Are voles harmful to humans?

While voles are not going to attack you directly or harm you by biting you, they can still harm human beings. They can bring in parasites like fleas, lice, and ticks into your yards and even pass them onto any animals that you might have. If voles make a home of someone’s yard or fields, they can seriously damage the plants there. Trees, crops, and ornamental plants are in danger from voles. If you have invested in your garden, lawn, or even agricultural crops, you should be beware of voles and take preventative measures against them, as well as moles and any such creature. 

How to tell if you have a vole infestation?  

Signs of a vole infestation tend to be pretty obvious. They damage a lot of plants and create tunnels underground and runways on the surface too. There would be dead patches of plants in areas of the garden, some plants and trees would be chewed on. There would be various piles of dirt that they’ve dug up. When voles make their extensive tunnels, they damage the roots of the plants. Woodland voles eat the small roots and chew on tree bark, which damages the plants. Meadow voles make runways in the snow which are visible once it has melted and look ugly. They ruin the beauty of a garden or a lawn. They eat grain crops.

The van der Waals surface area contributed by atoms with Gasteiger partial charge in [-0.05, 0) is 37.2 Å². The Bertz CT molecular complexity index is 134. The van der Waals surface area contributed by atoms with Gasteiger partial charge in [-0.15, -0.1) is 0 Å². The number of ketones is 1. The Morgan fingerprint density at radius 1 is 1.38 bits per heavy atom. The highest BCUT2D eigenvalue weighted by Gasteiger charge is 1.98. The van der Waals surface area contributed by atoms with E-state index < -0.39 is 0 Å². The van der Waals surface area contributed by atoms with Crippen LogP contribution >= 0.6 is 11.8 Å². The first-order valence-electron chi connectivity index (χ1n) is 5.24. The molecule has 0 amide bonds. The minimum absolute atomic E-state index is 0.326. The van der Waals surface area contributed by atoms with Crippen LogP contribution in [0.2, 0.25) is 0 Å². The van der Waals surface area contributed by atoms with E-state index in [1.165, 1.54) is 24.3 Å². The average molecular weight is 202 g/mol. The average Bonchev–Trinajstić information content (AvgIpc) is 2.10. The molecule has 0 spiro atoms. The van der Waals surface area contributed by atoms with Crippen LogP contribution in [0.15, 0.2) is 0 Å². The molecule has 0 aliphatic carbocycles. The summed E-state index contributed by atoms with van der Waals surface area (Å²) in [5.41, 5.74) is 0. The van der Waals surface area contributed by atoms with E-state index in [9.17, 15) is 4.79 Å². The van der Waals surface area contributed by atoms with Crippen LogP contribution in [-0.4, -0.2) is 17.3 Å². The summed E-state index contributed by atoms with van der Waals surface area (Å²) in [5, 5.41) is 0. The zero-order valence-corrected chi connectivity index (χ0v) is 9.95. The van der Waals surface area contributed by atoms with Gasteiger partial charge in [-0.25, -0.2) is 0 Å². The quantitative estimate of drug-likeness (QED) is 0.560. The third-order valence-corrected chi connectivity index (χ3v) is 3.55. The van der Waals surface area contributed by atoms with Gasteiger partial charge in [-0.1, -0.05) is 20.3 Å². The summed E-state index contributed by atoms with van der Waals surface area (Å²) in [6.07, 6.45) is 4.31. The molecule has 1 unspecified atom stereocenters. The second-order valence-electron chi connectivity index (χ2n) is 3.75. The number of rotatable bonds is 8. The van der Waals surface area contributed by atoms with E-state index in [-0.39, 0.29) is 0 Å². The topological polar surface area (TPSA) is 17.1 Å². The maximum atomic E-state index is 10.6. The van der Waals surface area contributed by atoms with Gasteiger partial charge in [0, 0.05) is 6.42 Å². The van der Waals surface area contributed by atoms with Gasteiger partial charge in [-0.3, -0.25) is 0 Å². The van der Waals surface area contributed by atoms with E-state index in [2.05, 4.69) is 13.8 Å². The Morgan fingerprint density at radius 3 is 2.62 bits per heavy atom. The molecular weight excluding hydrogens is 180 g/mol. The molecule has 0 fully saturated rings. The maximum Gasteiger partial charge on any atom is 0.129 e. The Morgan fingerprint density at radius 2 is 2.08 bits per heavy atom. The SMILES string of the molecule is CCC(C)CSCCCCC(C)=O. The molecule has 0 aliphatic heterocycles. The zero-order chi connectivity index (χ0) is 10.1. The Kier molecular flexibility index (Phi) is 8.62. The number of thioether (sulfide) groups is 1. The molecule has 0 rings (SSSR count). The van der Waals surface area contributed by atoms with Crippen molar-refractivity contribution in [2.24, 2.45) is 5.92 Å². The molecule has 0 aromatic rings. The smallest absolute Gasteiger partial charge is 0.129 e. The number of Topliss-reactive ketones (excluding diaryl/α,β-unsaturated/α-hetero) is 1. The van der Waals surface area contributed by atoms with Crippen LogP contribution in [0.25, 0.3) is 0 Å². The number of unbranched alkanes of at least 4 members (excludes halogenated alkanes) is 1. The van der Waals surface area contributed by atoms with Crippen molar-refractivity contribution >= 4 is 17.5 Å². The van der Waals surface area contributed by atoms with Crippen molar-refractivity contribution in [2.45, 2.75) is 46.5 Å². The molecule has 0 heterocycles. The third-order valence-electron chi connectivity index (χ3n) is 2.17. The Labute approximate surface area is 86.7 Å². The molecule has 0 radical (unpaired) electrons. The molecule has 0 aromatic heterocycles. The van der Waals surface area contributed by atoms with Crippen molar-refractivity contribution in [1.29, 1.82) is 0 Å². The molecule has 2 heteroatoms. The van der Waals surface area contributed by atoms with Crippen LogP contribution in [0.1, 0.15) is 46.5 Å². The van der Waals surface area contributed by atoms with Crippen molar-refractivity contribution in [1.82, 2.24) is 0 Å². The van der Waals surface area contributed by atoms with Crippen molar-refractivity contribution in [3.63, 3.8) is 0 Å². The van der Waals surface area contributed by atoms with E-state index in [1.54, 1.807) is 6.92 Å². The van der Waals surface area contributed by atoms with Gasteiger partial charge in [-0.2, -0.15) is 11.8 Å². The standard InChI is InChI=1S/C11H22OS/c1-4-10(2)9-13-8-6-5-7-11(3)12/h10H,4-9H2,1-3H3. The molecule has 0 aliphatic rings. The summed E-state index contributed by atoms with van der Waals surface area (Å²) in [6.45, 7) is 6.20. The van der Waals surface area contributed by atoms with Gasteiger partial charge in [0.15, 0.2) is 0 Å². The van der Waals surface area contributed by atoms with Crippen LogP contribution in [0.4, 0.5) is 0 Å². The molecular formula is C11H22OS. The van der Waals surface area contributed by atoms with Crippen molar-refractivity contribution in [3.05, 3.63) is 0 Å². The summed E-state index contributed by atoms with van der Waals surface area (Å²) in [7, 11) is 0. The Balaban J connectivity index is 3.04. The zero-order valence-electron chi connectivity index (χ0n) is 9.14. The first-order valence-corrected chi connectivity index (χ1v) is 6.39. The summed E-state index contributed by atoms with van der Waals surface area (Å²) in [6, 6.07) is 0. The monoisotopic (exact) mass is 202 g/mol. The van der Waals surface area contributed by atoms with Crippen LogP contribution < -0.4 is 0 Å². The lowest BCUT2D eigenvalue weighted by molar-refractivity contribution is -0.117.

The most obvious sign of a vole infestation is a runway system which also has burrow openings. Basically, lots of little pathways are created on the floor surface along with small holes that act as entrances for the voles. The voles travel often on the runways, so the vegetation on them tends to be ruined or smushed. They don’t let there be any obstructions in their way, so the runways are clear. They are about one and a half inches wide. However, they aren’t something all voles make. Woodland voles, for example, aren’t one for surface runways. Instead, they make a network of many tunnels underground. The tunnel-digging process makes them throw dirt onto the surface. It collects in mounds. These piles of dirt are also something to look out for when trying to determine whether you have a vole infestation or not. 

Vole droppings, which are shaped like rice grain and are green or brown in color, on the surface runways can also be seen. They are practically a confirmation for an infestation. The vegetation would get cut by the voles trying to feed on it or create a clear path for themselves. If the little runways are obstructed, have new plants growing over them, that means that they are no longer in use. 

Sometimes, meadow voles will travel to an area they normally wouldn’t go to, under the cover of the snow. Once the snow has melted, the voles sometimes leave that area, leaving behind tracks of runways. These get discovered by people later onwards once they are actually visible after the snowy season has ended. In such a case, if the voles have left, the lawn can recover quickly.